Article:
Starting with 100 big blinds and half-hour levels is a fairly quick structure for the rest of the event, though still much better than your typical smaller buy-in event because there are many more levels. Your local casino probably doesn’t have a 100/200 level followed by a 120/240, and then 150/300 and 200/400 levels, but this event does.
I did a little strategy noodling on the Pineapple portion of the flipament because that’s what I do. I love a strategy challenge and figuring out what to discard in Crazy Pineapple when you’re all-in against eight opponents isn’t something I’d ever had a reason to think about before.
The key here will be that you need to beat the whole table at showdown. That means that you’re going for big hands; if you get a bad flop, do you keep middle pair or a backdoor nut flush draw?
Devising a winning strategy
I started with an equity calculator and then, I gave my opponents top-25% ranges. I could be more accurate if I chose specific ranges they would keep according to each board, but it would take all night just to get a few hands done, and I think this method will answer most of my questions.
I started with A♦ 4♦ 8♣ and chose a board of 6♥ 8♦ T♣. Do I keep the A-8 and hope for two pair or trips? Or should I keep the A♦ 4♦ for the backdoor nut flush potential?
My initial guess was that the A-8 was probably better. A backdoor flush is a rare thing, and if I make two pair, I have a reasonable chance of winning because the second pair will be the ace. My guess was correct, though the difference wasn’t as big as I expected. And even after three hundred million hands, the numbers were still fluctuating because the variance is so high in a situation like this.
Keeping the A♦ 4♦ for the backdoor flush draw was worth 4.38% equity, which was higher than I expected, probably because run outs like A-A, 4-4, and A-4 aren’t that uncommon, and sometimes win.
The A♦ 8♣ came out ahead with 5.5% equity. The higher frequency of two pair and trips combos really helped.
Now let’s look at another tough spot. What if my hand had been A♦ 4♣ 4♦? Is the potential set value of the small pair going to be worth more equity than the backdoor flush, two pair, and trips possibilities of the suited ace?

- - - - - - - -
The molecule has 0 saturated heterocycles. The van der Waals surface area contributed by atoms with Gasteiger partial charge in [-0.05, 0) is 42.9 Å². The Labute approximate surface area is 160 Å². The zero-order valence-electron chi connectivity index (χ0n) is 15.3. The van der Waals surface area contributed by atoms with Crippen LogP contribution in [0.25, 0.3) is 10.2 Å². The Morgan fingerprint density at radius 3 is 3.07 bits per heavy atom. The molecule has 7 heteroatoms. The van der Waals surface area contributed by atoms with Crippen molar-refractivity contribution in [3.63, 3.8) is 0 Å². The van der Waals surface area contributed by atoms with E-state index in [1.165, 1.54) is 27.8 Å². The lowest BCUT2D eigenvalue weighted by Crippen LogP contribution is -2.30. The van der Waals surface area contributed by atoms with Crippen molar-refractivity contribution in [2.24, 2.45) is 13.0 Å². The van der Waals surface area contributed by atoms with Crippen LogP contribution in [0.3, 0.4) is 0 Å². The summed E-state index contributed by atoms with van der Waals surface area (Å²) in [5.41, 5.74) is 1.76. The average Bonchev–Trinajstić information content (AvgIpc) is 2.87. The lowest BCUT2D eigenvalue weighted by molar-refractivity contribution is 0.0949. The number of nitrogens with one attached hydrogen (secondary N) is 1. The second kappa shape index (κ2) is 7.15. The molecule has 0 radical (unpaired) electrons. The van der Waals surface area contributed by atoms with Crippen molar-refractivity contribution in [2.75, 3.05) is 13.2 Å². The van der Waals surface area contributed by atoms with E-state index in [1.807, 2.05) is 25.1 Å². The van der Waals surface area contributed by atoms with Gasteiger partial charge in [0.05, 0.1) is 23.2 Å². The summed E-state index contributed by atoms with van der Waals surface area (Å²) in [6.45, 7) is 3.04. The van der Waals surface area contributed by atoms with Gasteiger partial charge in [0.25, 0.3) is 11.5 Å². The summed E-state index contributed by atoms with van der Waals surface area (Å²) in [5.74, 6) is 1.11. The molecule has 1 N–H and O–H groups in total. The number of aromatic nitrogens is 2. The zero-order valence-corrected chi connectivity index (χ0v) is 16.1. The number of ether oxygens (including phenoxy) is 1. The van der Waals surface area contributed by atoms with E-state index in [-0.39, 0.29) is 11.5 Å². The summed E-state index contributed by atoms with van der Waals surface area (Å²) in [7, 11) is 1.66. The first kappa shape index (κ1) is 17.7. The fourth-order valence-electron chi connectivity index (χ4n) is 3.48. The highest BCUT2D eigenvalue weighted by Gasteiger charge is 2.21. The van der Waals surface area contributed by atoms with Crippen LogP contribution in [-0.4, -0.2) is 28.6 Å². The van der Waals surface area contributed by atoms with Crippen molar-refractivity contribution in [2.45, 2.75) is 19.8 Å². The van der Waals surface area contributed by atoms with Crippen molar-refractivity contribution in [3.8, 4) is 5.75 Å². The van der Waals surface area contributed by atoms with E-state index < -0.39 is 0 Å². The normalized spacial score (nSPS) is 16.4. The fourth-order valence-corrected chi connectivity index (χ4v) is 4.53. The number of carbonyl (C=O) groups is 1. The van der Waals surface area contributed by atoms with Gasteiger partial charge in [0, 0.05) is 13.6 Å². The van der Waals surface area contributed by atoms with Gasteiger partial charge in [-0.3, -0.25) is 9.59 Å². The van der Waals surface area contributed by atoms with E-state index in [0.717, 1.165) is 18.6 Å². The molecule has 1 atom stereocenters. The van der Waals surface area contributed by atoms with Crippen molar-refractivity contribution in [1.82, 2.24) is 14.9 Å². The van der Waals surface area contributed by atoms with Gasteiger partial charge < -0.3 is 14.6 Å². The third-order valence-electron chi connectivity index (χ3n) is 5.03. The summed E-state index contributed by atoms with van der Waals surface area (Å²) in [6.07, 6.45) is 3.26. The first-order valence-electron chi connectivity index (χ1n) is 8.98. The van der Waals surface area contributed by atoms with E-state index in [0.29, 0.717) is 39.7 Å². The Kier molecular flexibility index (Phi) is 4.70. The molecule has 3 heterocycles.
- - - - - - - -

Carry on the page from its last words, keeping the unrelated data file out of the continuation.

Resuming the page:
To my surprise, the small pair was almost exactly the same equity as the ace-high backdoor flush. After three hundred million hands, they were within .02% of each other.
The key is to chase big hands because backdoor flushes will drop in value if they aren’t to the nuts. Drawing to two pair will also lose a ton of value if your top pair isn’t the top pair on the board because you will run into a better two pair so often. You don’t need the nuts to win, but you’ll need a strong hand, so look for a big two pair, at minimum.
As an interesting aside, at least to a poker nerd like me, I was surprised at how much equity Q-Jo had on that same T-8-6 rainbow board. I probably shouldn’t have been surprised, but I guessed 8.5% because one pair won’t usually win, two pair doesn’t always win, and straights will sometimes lose when backdoor flushes come in to beat you. In fact, it had 9.55% equity — drastically higher than any of the other options.
Flipping to win
I’ll be playing this one. I think the field will be gambler-heavy, and once I get into the restart, I’ll be playing fairly deep stacked in a reasonable structure against players whose only qualification was that they won a flip. That sounds like a good gamble to me.
I also have a suggestion for next year. I think the final table should also be run as flips until one person has all the chips, with payouts as normal based on finish position. If we’re going to gamble, let’s gamble! And it would make for amazing TV. ESPN, are you listening?
*Correction – It appears that flips will be run eight handed, which changes a few things, though the idea behind the calculations, that you should be shooting for big two pair hands at minimum, remains correct. This will create starting stacks of 160,000 at the restart, still a healthy number given the structure.